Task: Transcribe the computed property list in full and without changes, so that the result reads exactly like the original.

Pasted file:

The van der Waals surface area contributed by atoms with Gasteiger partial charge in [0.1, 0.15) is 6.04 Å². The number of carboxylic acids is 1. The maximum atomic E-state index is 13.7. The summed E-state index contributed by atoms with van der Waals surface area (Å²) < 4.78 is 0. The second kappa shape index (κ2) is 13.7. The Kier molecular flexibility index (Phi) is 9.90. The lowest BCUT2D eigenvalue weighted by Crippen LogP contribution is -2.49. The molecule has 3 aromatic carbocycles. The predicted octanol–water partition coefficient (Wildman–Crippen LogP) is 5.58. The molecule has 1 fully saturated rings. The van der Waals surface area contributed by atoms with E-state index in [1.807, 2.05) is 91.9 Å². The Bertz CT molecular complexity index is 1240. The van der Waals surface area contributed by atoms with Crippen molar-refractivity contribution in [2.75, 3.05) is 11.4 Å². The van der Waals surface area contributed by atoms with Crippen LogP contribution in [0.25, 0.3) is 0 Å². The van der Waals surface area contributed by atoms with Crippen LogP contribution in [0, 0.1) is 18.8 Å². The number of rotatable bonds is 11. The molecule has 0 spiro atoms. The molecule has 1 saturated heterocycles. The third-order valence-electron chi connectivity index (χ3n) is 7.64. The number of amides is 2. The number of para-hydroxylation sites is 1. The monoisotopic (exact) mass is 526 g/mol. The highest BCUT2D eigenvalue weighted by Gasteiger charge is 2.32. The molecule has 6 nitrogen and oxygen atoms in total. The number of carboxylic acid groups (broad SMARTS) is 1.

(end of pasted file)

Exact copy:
The van der Waals surface area contributed by atoms with Gasteiger partial charge in [0.1, 0.15) is 6.04 Å². The number of carboxylic acids is 1. The maximum atomic E-state index is 13.7. The summed E-state index contributed by atoms with van der Waals surface area (Å²) < 4.78 is 0. The second kappa shape index (κ2) is 13.7. The Kier molecular flexibility index (Phi) is 9.90. The lowest BCUT2D eigenvalue weighted by Crippen LogP contribution is -2.49. The molecule has 3 aromatic carbocycles. The predicted octanol–water partition coefficient (Wildman–Crippen LogP) is 5.58. The molecule has 1 fully saturated rings. The van der Waals surface area contributed by atoms with E-state index in [1.807, 2.05) is 91.9 Å². The Bertz CT molecular complexity index is 1240. The van der Waals surface area contributed by atoms with Crippen molar-refractivity contribution in [2.75, 3.05) is 11.4 Å². The van der Waals surface area contributed by atoms with Crippen LogP contribution in [0.25, 0.3) is 0 Å². The van der Waals surface area contributed by atoms with Crippen LogP contribution in [0, 0.1) is 18.8 Å². The number of rotatable bonds is 11. The molecule has 0 spiro atoms. The molecule has 1 saturated heterocycles. The third-order valence-electron chi connectivity index (χ3n) is 7.64. The number of amides is 2. The number of para-hydroxylation sites is 1. The monoisotopic (exact) mass is 526 g/mol. The highest BCUT2D eigenvalue weighted by Gasteiger charge is 2.32. The molecule has 6 nitrogen and oxygen atoms in total. The number of carboxylic acid groups (broad SMARTS) is 1.